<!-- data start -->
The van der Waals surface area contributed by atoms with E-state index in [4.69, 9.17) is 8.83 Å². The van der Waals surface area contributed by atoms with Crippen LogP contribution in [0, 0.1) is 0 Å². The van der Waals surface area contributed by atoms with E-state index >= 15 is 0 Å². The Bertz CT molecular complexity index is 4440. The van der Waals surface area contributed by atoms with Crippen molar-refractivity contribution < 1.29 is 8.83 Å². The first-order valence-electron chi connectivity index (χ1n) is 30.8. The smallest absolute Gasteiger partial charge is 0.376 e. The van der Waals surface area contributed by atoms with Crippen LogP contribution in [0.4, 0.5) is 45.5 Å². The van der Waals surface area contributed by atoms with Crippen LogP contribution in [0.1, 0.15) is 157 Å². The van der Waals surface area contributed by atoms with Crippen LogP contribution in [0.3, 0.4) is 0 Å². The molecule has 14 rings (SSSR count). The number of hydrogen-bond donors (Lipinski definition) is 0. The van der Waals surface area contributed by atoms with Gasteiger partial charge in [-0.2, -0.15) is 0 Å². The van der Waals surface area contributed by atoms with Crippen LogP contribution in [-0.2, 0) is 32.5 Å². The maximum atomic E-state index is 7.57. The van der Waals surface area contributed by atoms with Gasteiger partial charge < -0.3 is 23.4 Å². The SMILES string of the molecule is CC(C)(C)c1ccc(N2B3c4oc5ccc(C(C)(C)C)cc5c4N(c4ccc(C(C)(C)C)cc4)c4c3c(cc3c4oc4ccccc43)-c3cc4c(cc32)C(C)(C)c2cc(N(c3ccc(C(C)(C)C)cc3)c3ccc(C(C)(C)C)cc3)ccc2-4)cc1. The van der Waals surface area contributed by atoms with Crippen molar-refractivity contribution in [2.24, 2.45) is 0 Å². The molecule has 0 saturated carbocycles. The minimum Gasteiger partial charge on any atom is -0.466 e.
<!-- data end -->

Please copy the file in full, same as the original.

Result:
The van der Waals surface area contributed by atoms with E-state index in [4.69, 9.17) is 8.83 Å². The van der Waals surface area contributed by atoms with Crippen LogP contribution in [0, 0.1) is 0 Å². The van der Waals surface area contributed by atoms with E-state index >= 15 is 0 Å². The Bertz CT molecular complexity index is 4440. The van der Waals surface area contributed by atoms with Crippen molar-refractivity contribution < 1.29 is 8.83 Å². The first-order valence-electron chi connectivity index (χ1n) is 30.8. The smallest absolute Gasteiger partial charge is 0.376 e. The van der Waals surface area contributed by atoms with Crippen LogP contribution in [0.4, 0.5) is 45.5 Å². The van der Waals surface area contributed by atoms with Crippen LogP contribution in [0.1, 0.15) is 157 Å². The van der Waals surface area contributed by atoms with Crippen LogP contribution in [0.3, 0.4) is 0 Å². The molecule has 14 rings (SSSR count). The number of hydrogen-bond donors (Lipinski definition) is 0. The van der Waals surface area contributed by atoms with Gasteiger partial charge in [-0.2, -0.15) is 0 Å². The van der Waals surface area contributed by atoms with Crippen LogP contribution in [-0.2, 0) is 32.5 Å². The maximum atomic E-state index is 7.57. The van der Waals surface area contributed by atoms with Gasteiger partial charge < -0.3 is 23.4 Å². The SMILES string of the molecule is CC(C)(C)c1ccc(N2B3c4oc5ccc(C(C)(C)C)cc5c4N(c4ccc(C(C)(C)C)cc4)c4c3c(cc3c4oc4ccccc43)-c3cc4c(cc32)C(C)(C)c2cc(N(c3ccc(C(C)(C)C)cc3)c3ccc(C(C)(C)C)cc3)ccc2-4)cc1. The van der Waals surface area contributed by atoms with Crippen molar-refractivity contribution in [2.24, 2.45) is 0 Å². The molecule has 0 saturated carbocycles. The minimum Gasteiger partial charge on any atom is -0.466 e.